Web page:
Predicting panic is of critical importance in many areas of human and animal behavior, notably in the context of economics. The recent financial crisis is a case in point. Panic may be due to a specific external threat, or self-generated nervousness. Here we show that the recent economic crisis and earlier large single-day panics were preceded by extended periods of high levels of market mimicry --- direct evidence of uncertainty and nervousness, and of the comparatively weak influence of external news. High levels of mimicry can be a quite general indicator of the potential for self-organized crises.
Using new statistical analysis tools of complexity theory, researchers at the New England Complex Systems Institute (NECSI) performed new research on predicting market crashes.
It has long been thought that market crashes are triggered by panics that may or may not be justified by external news. This new research indicates that it is the internal structure of the market, not external crises, which is primarily responsible for crashes.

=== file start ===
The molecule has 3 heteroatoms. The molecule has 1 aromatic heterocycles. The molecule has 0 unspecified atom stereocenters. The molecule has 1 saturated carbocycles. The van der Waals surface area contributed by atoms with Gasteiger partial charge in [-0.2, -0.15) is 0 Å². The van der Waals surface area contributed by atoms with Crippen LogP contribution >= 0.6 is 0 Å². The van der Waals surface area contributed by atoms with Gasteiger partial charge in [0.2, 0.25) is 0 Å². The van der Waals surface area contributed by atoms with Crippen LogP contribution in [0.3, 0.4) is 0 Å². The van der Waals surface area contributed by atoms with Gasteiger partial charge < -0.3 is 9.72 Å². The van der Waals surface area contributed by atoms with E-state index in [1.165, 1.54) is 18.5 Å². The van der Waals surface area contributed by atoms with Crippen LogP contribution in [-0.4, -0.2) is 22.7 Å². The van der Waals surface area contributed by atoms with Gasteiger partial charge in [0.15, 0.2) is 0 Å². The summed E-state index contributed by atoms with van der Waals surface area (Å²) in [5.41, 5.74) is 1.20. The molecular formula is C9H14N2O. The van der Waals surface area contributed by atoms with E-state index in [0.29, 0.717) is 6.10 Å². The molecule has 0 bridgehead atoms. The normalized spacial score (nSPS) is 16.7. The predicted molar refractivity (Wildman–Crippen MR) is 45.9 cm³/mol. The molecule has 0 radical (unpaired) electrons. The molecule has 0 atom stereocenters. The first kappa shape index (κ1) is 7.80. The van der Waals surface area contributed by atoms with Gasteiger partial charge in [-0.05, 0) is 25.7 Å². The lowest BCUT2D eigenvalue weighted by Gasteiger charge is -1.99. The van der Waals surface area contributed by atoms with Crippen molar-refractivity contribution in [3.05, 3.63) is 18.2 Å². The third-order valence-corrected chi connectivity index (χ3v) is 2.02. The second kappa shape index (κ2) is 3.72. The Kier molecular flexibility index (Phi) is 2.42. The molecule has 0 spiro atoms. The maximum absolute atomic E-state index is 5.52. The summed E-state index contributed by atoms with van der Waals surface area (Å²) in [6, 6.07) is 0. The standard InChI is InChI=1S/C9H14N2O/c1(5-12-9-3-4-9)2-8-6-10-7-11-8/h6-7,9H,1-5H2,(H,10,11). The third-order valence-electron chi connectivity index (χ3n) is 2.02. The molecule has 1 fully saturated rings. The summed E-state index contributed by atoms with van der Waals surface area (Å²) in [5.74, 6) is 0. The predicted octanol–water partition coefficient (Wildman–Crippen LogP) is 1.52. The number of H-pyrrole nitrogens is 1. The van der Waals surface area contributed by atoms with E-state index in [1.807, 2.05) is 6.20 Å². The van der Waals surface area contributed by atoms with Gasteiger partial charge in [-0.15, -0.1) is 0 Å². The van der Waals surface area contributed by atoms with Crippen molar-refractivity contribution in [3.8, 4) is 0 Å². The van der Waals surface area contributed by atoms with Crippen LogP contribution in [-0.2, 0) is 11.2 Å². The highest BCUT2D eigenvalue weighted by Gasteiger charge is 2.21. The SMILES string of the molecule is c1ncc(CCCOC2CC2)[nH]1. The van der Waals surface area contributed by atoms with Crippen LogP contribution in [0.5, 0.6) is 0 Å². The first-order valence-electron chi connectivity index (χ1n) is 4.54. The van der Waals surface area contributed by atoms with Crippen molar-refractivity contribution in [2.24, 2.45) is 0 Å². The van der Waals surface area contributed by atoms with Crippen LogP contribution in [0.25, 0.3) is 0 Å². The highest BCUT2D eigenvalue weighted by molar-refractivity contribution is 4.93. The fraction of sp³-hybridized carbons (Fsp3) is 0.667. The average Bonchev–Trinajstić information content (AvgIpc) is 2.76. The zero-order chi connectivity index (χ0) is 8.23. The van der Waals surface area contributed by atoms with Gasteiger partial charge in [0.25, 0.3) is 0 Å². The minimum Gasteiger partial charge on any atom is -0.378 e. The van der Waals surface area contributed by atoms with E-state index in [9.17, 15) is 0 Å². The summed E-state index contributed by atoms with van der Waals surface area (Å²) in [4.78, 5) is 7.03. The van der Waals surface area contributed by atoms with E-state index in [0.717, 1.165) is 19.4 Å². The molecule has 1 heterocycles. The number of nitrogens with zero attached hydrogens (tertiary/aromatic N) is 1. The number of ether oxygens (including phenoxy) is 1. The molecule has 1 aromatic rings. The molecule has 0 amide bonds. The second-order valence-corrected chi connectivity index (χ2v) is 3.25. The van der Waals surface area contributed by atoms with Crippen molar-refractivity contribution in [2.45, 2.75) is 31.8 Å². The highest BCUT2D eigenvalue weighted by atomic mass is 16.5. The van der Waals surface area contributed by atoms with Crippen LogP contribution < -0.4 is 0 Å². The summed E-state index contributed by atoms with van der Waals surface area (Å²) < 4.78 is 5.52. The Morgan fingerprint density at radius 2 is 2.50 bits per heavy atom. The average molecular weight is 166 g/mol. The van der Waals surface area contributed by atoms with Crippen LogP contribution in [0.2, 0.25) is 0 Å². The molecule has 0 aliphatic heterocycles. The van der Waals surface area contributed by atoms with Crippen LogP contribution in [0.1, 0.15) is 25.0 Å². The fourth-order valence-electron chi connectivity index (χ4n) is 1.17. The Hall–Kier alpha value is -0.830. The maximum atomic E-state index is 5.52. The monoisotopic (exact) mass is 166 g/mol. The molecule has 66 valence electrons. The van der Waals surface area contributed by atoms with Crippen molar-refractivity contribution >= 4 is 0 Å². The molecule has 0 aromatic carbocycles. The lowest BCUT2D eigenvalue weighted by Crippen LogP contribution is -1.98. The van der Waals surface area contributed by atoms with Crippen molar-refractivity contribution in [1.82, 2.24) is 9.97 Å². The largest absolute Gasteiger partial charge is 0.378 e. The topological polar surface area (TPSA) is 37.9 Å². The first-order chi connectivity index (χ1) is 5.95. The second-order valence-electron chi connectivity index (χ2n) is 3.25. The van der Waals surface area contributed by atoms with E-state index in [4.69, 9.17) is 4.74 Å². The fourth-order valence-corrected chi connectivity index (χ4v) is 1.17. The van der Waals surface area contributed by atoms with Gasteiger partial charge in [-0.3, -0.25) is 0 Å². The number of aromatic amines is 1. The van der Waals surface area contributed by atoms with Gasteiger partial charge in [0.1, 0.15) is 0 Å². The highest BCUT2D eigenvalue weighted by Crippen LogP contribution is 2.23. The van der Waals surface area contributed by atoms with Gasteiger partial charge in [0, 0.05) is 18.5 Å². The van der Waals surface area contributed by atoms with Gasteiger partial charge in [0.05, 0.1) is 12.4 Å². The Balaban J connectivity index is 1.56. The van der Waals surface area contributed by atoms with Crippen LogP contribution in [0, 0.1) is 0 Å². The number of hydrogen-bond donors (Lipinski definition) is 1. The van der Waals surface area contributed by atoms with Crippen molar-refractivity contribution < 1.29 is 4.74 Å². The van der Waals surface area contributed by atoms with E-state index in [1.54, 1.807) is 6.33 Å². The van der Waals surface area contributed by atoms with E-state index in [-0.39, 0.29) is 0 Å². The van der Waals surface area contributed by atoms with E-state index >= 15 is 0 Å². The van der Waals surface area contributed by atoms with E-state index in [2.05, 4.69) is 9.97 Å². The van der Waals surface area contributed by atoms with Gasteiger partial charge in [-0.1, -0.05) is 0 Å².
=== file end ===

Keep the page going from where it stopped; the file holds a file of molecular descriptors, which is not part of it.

The number of different stocks that move up or down together is an indicator of the mimicry within the market, how much investors look to one another for cues. When the mimicry is high, many stocks follow each other's movements-a prime reason for panic to take hold.
NECSI researchers show that a dramatic increase in market mimicry occurred during the entire year before each market crash of the past 25 years, including the recent financial crisis.
"We have demonstrated mathematically that there is significant advance warning to provide a clear indicator of an impending [stock market] crash," explained Professor Yaneer Bar-Yam, president of NECSI and principal investigator on the research.
Possible Early Warning Sign for Market Crashes